And the second half of the season gets off to a bang-up
start, with Vipers writhing around each other in an
effort not to start a bloodbath and Cain's hands already
soaked with one. Now look -- when Pegasus found
the civilian ships, the XO says it had been one week
after the attack. So it's not like this has been years
of deprivation and desperation which has driven Cain
to insane lengths, like Rudy Ransom in VOY's "Equinox." It
had been seven days since she'd left civilization
behind. How nuts was she before this to have
sunk so low so fast? Archer was in charge of the mission
to save our entire planet and didn't commit grand-scale
atrocities like that. Even when he did steal a piece
of TECH, he didn't hurt the people on the ship he stole
it from, and he certainly didn't butcher their families!
Did she routinely assault her staff the last ten years?
Was she like a grenade on a hair trigger? Wouldn't
a psych test have caught this kind of megalomania?
I love the maneuverability of the Vipers -- how real
they are in their movements. They're not sleek Trek
ships which act like cars in space. They have momentum
and inertia, they flip, they fly backwards, they slide,
they stagger, they spin, their engines cut out, they
fly in all vectors! Just having that big ball of poised
dogfight was incredible. Trek FX folks always seem
to forget the Z-axis. (and then to have all the Vipers
snap into complementary formation against what they
thought was a Raider... beautiful!)
Well, I guess we finally resolved
the question: yes, Roslin is the civilian Commander-in-Chief
who has authority
over the military, the same way the U.S. is set up.
Moogie says that's what Adama meant by his comment "She's
come a long way." She's finally taking the reins
which she's always had in her hands. I love that she
addresses them like a principal disciplining a pair
of rowdy, sullen, slouching teens. Then Cain starts
waving her metaphorical, uh, sword around, and Roslin
icily smacks her down. (But why didn't Adama either
defend the actions of his men or point out what Thorne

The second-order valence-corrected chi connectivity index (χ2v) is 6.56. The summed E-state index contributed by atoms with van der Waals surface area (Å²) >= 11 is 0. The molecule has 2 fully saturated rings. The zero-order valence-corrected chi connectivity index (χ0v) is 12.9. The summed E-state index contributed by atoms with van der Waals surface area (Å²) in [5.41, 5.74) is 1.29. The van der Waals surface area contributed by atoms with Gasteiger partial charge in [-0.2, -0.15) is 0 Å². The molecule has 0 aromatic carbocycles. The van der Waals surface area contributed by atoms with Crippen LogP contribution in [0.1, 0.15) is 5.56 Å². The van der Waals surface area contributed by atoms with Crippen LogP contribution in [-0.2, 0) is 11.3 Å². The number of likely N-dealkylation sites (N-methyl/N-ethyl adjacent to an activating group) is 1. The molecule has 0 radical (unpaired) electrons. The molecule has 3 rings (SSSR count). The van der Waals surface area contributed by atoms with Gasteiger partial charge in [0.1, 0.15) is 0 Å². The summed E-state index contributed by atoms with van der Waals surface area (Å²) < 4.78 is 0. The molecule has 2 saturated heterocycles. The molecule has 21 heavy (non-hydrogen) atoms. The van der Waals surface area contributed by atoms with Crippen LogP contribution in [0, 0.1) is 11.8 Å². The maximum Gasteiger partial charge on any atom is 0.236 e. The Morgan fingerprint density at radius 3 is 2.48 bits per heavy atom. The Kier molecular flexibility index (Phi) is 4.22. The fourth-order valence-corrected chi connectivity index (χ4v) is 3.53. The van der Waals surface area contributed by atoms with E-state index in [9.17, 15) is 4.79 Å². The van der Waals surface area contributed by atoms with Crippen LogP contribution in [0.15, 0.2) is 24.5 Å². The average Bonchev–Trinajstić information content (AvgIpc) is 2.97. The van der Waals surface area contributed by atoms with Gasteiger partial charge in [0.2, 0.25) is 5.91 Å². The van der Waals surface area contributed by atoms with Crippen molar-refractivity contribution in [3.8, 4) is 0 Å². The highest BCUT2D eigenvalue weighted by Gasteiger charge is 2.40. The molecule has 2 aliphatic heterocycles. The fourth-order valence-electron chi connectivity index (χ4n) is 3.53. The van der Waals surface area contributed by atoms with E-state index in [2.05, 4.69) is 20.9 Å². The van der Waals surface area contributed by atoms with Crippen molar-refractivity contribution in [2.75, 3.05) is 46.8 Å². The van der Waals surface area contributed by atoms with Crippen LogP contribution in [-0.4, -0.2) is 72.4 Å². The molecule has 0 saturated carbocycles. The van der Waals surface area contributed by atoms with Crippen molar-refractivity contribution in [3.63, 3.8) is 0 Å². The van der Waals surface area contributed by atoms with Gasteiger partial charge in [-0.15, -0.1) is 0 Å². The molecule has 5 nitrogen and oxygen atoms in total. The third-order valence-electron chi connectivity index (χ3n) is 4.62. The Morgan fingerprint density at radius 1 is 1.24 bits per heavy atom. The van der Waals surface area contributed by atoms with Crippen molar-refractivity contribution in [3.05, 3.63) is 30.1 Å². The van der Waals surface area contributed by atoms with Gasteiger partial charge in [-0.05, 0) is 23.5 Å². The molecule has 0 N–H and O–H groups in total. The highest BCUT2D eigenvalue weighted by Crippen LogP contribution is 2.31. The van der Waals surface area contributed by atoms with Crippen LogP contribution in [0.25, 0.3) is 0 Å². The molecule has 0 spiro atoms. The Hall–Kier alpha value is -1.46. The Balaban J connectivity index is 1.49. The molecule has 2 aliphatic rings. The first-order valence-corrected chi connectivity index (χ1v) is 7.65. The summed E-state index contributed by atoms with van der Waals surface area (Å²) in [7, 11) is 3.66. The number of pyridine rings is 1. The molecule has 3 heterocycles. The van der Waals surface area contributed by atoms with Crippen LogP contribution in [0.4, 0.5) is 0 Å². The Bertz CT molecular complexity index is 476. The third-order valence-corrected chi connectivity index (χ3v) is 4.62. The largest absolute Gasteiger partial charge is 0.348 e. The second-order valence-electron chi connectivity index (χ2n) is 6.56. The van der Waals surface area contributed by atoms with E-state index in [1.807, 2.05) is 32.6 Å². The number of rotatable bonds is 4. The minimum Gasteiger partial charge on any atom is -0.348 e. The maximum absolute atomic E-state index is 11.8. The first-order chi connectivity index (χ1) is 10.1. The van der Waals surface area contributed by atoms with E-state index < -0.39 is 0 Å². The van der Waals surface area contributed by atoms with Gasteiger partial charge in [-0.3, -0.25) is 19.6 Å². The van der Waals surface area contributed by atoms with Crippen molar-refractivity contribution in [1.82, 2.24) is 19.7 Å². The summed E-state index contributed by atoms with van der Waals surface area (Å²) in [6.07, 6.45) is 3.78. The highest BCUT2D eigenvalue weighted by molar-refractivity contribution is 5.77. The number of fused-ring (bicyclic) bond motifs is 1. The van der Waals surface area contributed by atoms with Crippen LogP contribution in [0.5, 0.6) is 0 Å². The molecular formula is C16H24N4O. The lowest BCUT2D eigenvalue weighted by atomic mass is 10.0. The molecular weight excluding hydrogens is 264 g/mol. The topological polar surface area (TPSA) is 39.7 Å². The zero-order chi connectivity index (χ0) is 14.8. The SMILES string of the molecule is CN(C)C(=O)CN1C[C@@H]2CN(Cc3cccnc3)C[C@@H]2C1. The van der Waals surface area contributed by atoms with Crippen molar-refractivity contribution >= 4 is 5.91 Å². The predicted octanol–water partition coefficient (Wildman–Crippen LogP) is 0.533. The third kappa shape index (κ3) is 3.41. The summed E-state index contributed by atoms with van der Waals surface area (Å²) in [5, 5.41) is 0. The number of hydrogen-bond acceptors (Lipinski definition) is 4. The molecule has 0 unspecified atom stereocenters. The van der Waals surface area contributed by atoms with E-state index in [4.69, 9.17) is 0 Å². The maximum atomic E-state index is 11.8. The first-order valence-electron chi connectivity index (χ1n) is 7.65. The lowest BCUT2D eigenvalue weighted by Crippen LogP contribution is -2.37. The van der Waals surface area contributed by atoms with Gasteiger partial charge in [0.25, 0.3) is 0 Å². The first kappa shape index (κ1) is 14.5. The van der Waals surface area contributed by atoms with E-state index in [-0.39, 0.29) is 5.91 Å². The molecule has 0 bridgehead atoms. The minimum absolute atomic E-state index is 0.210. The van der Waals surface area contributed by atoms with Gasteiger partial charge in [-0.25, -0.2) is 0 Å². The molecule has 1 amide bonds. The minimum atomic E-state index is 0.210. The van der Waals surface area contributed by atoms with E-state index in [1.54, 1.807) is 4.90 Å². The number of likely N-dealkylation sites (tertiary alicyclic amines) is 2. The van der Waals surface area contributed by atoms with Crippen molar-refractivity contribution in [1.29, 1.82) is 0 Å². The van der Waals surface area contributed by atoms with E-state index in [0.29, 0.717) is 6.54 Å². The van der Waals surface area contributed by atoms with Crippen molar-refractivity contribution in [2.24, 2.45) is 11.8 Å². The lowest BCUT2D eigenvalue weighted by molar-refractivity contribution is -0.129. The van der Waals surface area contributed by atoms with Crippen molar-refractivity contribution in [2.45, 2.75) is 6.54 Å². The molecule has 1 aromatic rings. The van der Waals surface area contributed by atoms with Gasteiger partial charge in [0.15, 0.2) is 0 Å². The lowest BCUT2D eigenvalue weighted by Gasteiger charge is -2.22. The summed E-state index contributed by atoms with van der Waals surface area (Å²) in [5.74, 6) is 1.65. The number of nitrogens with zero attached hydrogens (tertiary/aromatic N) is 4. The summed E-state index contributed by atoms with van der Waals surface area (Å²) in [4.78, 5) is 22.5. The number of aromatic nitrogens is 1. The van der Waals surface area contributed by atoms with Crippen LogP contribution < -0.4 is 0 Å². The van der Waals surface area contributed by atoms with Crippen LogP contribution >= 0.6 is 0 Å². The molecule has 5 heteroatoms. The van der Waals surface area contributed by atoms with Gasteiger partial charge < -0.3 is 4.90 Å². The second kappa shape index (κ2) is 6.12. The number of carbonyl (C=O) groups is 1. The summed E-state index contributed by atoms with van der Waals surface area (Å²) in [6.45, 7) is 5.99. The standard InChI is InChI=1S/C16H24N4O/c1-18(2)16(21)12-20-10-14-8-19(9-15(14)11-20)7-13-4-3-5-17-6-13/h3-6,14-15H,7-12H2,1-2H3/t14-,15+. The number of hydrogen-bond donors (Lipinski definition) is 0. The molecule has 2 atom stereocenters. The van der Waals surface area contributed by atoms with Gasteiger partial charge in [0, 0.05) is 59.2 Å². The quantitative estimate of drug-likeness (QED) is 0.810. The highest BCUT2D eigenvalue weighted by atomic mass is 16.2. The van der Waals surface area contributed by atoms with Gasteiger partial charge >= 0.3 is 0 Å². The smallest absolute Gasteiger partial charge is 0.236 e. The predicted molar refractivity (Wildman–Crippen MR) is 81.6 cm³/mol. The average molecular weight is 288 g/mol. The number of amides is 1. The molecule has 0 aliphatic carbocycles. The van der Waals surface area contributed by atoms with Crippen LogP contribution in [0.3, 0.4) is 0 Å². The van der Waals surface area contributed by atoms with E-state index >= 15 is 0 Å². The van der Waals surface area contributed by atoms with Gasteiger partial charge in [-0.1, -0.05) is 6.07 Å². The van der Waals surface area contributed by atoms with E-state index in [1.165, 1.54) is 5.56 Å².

was doing? Is it because Cain had already allowed Thorne's "technique" and
therefore didn't see it as something which a toaster
needed defending from?)
Then Cain paces around sneering
at the two of them for "debating the finer points of Colonial law" instead
of raping and pillaging. "How the two of you have
survived this long I will never know." Yes, but
they did, did they not? And without resorting
to barbaric tactics. Law makes civilization. It's what
holds us together. The military, the leaders, are not above
the law. That's what the coup and Lee's objections
were about. Change the law if it no longer fits, but
dismissing it or disregarding it because it's inconvenient
is not acceptable. Abe Lincoln was wrong to do it,
FDR was wrong to do it, let's not even get into contemporary
politics, Adama was wrong to do it, and Cain is wrong.
And picking and choosing which rules and regs to follow
-- she likes the ones which give her "broad discretion" and
authority to try, convict, sentence, and execute Chief
and Helo, but ignores "do not murder" and "do
not steal" -- is adding insult to illegality.
The worst of it all is, as Roslin realizes and Adama
finally accepts, Cain thinks she's right. She's
doing all this not only for a power grab, but because
she really thinks she's doing the right thing in the
long run for whomever she's leading. That makes her
genuinely dangerous. When rape, torture, abuse, piracy,
and murder are acceptable and commonplace tools for
daily survival, the leader must be stopped and removed.
No civilization can withstand that kind of treatment.
Where's the media? Where are the reporters? Where's
the Quorum? Where's Zarek? What does the civilian population
think of all this? Are they getting suspicious and
impatient yet about the supplies they were supposed
to receive? Did anyone notice the Viper dance?
Interesting how having "guts and initiative" get
Helo and Chief slated for execution (because Cain disagreed
with them) but get Kara a promotion (because Cain liked
the outcome). I am disturbed that Kara seems to be
getting comfortable with Cain's ideas -- haring back
to the Colonies to kick out the Cylons, rolling over
for her command -- but hey, Starbuck is no saint, and
kicking toaster ass sounds like a great way to come
back covered in glory, which appeals to Kara's volatile
Roslin really has "come a long way" to
be bluntly suggesting assassination. And she's right.
Cain is a dangerous, aggressive threat, and the threat
needs to be removed for the safety of the fleet and
the species. Someone accustomed to that much power
(again I wonder, how much power did she have before
the Cylon attack? This is arrogance of long standing,
not recently seized and jealously held) would never
agree to sit quietly in a brig. Her loyal minions might
or might not adapt, but if she's alive, she can get
messages out and keep her followers together (as Roslin